Matt Cimber (SINGLE ROOM FURNISHED) tried his hand at Blaxploitation with the duo THE CANDY TANGERINE MAN and LADY COCOA, finally hitting Blu-ray from Vinegar Syndrome.
On the weekends, Ron (John Daniels, BLACK SHAMPOO) works on his wife Clarice's (Marilyn Joi, CHEERLEADERS WILD WEEKEND) honey-do list and plays with his two kids. During the week when he is supposedly away working, he cruises Sunset Boulevard in a red and orange Rolls Royce as formidable pimp The Baron who demands that each of his girls turn a profit of two hundred dollars per night. Business has been slim lately with corrupt vice cops Dempsey (Richard Kennedy, ILSA: SHE WOLF OF THE SS) and Gordon (George 'Buck' Flower, BERSERKER) trying to nail him while mobster Vincent Di Nunzio (Mikel Angel, SWEET SWEETBACK'S BAADASSSSS SONG) teams up with rival pimp Dusty Compton to hit The Baron in the pocketbook after he wins away underage runaway Heather (Feng Lan Linn) with a game of nine ball. Despite the murders of two of Di Nunzio's hitmen via The Baron's James Bond-ian machine gun-equipped Rolls and those of the husband and buddies of hooker Denise (Barbara Bourbon, THE PRIVATE AFTERNOONS OF PAMELA MANN) who tried to cut in on The Baron's business, Dempsey and Gordon resort to trying to arrest The Baron on trumped up charges. When The Baron is away for the weekend enjoying some domestic bliss, Di Nunzio sends his henchman Big Floyd (Patrick Wright, THE CHEERLEADERS) to put The Baron out of business by cutting off the breasts of one of the girls to scare the others into working for Dusty. The Baron takes revenge on Big Floyd by jamming his hand into a garbage disposal before deciding that it probably is time to get out of pimping with the help of $250,000 worth of savings bonds stolen by burglar buddy Maurice; but his former partner Bella is looking to betray him, the cops are trying to maneuver The Baron into a final confrontation with Di Nunzio and Big Floyd (who has replaced his mutilated hand with some sub-ENTER THE DRAGON hook accessories).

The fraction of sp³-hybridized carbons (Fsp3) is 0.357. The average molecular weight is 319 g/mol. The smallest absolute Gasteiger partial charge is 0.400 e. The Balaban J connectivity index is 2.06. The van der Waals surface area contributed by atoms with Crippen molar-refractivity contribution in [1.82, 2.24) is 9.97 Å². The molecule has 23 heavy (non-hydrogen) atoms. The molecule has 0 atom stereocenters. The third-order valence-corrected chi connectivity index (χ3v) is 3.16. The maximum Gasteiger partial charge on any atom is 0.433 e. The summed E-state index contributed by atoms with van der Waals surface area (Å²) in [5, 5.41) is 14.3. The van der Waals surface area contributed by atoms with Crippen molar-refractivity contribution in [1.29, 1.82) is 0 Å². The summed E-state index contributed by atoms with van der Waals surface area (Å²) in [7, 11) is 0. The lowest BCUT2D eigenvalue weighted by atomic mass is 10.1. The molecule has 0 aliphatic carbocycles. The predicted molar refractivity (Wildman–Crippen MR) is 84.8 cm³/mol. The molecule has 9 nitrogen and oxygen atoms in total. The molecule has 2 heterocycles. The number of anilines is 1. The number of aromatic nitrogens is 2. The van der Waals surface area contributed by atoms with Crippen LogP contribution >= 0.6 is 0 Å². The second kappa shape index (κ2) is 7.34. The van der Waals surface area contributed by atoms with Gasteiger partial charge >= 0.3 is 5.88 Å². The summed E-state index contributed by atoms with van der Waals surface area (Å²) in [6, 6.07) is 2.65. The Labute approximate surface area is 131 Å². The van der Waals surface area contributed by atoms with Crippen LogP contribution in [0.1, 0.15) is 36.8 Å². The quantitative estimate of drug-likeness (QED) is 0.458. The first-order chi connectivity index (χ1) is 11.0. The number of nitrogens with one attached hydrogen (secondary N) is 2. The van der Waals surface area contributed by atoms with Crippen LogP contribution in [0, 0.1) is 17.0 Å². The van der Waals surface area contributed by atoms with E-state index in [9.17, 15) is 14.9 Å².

Outfitted with a fantastic theme song by Smoke and a fair share of gore and T&A, THE CANDY TANGERINE MAN is nevertheless a bewildering take on Blaxploitation in which the comical elements seem to have come around to full-blown lampooning. The performances are uneven – even from dependables like Wright and his wife Tallie Cochrane (THE CENTERFOLD GIRLS) – but to such an extent that it almost seems to be aping DOLEMITE rather than SHAFT. At first the film appears to romanticize the pimping lifestyle as problematically as some other works of the genre; but The Baron only seems to lack compassion for his girls when posturing – referring to Heather as "it" when he confronts Dusty to lay claim on her, the girls are vulnerable to abuse from pimps, the mafia, and even the police, and even Bella's ruthlessness stems from a deep-seated hatred of the circumstances that left her scarred inside and out (hating men and only able to enjoy pleasure with women as a sadist). Action sequences are rather perfunctorily staged and photographed (by Cimber regular Ken Gibb), Daniels' world weariness is enervating, and Joi is underused. While not the sum of its parts, THE CANDY TANGERINE MAN does have one of the better soundtracks of lesser Blaxploitation works which was released by the group Smoke as a self-titled album rather than soundtrack album.
Much better is LADY COCOA in which Cocoa (Lola Falana, BLACK TIGRESS) finally agrees to testify after spending a year-and-a-half in a Nevada prison on contempt of court charges in the trial of her boyfriend Eddie (James A. Watson Jr., THE ORGANIZATION) for racketeering. Assigned to transport Cocoa from prison to Carson City, Lieutenant Ramsey Muller (Alex Dreier, THE BOSTON STRANGLER) recruits black beat cop Doug Fuller (former NFL player Gene Washington, BACK GUNN) as part of the cover in which he and Cocoa will poses as a honeymooning couple while they are stopping over at the King's Castle Casino. With the case and the careers of Ramsey and Doug dependent on her cooperation, Cocoa demands first class treatment from room service to nice threads. Badgering Doug into taking her down to the casino floor, the "couple" makes friends with fellow newlyweds Arthur (Gary Harper) and Marie (Millie Perkins, THE SHOOTING) as Cocoa plays up the charade for a night of gambling, shopping, dining, and dancing. When Cocoa discovers that Eddie's men – including "Mean" Joe Greene – are indeed on their trail, she starts to wonder whether he is trying to rescue her or silence her.